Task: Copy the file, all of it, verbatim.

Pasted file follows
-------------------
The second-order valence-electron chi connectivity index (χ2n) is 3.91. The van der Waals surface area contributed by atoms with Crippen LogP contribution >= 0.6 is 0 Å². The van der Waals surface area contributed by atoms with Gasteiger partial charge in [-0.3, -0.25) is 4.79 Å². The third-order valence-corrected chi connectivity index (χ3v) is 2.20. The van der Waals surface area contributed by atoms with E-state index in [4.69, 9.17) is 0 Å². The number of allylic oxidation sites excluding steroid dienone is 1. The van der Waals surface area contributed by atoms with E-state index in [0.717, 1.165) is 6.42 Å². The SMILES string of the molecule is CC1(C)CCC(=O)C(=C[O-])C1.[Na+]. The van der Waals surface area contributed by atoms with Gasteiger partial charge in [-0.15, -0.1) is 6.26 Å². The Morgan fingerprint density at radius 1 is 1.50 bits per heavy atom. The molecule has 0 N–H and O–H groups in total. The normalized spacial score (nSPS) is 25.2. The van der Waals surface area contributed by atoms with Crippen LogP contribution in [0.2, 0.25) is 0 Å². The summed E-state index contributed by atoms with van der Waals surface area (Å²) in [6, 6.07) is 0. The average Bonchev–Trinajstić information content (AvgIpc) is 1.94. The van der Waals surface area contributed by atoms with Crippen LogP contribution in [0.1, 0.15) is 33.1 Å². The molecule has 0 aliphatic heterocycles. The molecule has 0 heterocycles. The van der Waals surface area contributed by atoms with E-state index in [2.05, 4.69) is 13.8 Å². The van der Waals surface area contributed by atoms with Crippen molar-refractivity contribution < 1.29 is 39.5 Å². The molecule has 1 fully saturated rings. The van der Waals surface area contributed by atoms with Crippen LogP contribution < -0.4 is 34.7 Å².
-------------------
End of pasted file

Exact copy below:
The second-order valence-electron chi connectivity index (χ2n) is 3.91. The van der Waals surface area contributed by atoms with Crippen LogP contribution >= 0.6 is 0 Å². The van der Waals surface area contributed by atoms with Gasteiger partial charge in [-0.3, -0.25) is 4.79 Å². The third-order valence-corrected chi connectivity index (χ3v) is 2.20. The van der Waals surface area contributed by atoms with E-state index in [4.69, 9.17) is 0 Å². The number of allylic oxidation sites excluding steroid dienone is 1. The van der Waals surface area contributed by atoms with E-state index in [0.717, 1.165) is 6.42 Å². The SMILES string of the molecule is CC1(C)CCC(=O)C(=C[O-])C1.[Na+]. The van der Waals surface area contributed by atoms with Gasteiger partial charge in [-0.15, -0.1) is 6.26 Å². The Morgan fingerprint density at radius 1 is 1.50 bits per heavy atom. The molecule has 0 N–H and O–H groups in total. The normalized spacial score (nSPS) is 25.2. The van der Waals surface area contributed by atoms with Crippen LogP contribution in [0.2, 0.25) is 0 Å². The summed E-state index contributed by atoms with van der Waals surface area (Å²) in [6, 6.07) is 0. The average Bonchev–Trinajstić information content (AvgIpc) is 1.94. The van der Waals surface area contributed by atoms with Crippen LogP contribution in [0.1, 0.15) is 33.1 Å². The molecule has 0 aliphatic heterocycles. The molecule has 0 heterocycles. The van der Waals surface area contributed by atoms with E-state index in [2.05, 4.69) is 13.8 Å². The van der Waals surface area contributed by atoms with Crippen molar-refractivity contribution < 1.29 is 39.5 Å². The molecule has 1 fully saturated rings. The van der Waals surface area contributed by atoms with Crippen LogP contribution < -0.4 is 34.7 Å².